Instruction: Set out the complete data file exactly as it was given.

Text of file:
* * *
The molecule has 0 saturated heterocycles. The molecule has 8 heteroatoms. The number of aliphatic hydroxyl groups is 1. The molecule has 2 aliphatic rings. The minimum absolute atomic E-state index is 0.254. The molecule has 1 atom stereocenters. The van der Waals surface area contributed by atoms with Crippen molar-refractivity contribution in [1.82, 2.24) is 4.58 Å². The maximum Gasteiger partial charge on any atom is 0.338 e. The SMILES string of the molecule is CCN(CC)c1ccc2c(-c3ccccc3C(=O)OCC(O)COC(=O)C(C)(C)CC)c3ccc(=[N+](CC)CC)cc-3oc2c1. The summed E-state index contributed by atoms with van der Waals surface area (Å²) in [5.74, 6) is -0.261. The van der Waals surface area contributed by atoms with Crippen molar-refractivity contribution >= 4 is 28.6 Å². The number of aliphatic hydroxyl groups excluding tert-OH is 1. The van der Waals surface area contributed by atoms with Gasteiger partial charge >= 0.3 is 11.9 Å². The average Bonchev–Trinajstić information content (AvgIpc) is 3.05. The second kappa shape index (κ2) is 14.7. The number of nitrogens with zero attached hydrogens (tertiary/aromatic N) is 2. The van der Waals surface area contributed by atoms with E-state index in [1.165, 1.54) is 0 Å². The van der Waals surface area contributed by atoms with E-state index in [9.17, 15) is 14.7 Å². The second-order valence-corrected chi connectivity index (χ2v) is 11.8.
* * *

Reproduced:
The molecule has 0 saturated heterocycles. The molecule has 8 heteroatoms. The number of aliphatic hydroxyl groups is 1. The molecule has 2 aliphatic rings. The minimum absolute atomic E-state index is 0.254. The molecule has 1 atom stereocenters. The van der Waals surface area contributed by atoms with Crippen molar-refractivity contribution in [1.82, 2.24) is 4.58 Å². The maximum Gasteiger partial charge on any atom is 0.338 e. The SMILES string of the molecule is CCN(CC)c1ccc2c(-c3ccccc3C(=O)OCC(O)COC(=O)C(C)(C)CC)c3ccc(=[N+](CC)CC)cc-3oc2c1. The summed E-state index contributed by atoms with van der Waals surface area (Å²) in [5.74, 6) is -0.261. The van der Waals surface area contributed by atoms with Crippen molar-refractivity contribution >= 4 is 28.6 Å². The number of aliphatic hydroxyl groups excluding tert-OH is 1. The van der Waals surface area contributed by atoms with Gasteiger partial charge >= 0.3 is 11.9 Å². The average Bonchev–Trinajstić information content (AvgIpc) is 3.05. The second kappa shape index (κ2) is 14.7. The number of nitrogens with zero attached hydrogens (tertiary/aromatic N) is 2. The van der Waals surface area contributed by atoms with E-state index in [1.165, 1.54) is 0 Å². The van der Waals surface area contributed by atoms with E-state index in [9.17, 15) is 14.7 Å². The second-order valence-corrected chi connectivity index (χ2v) is 11.8.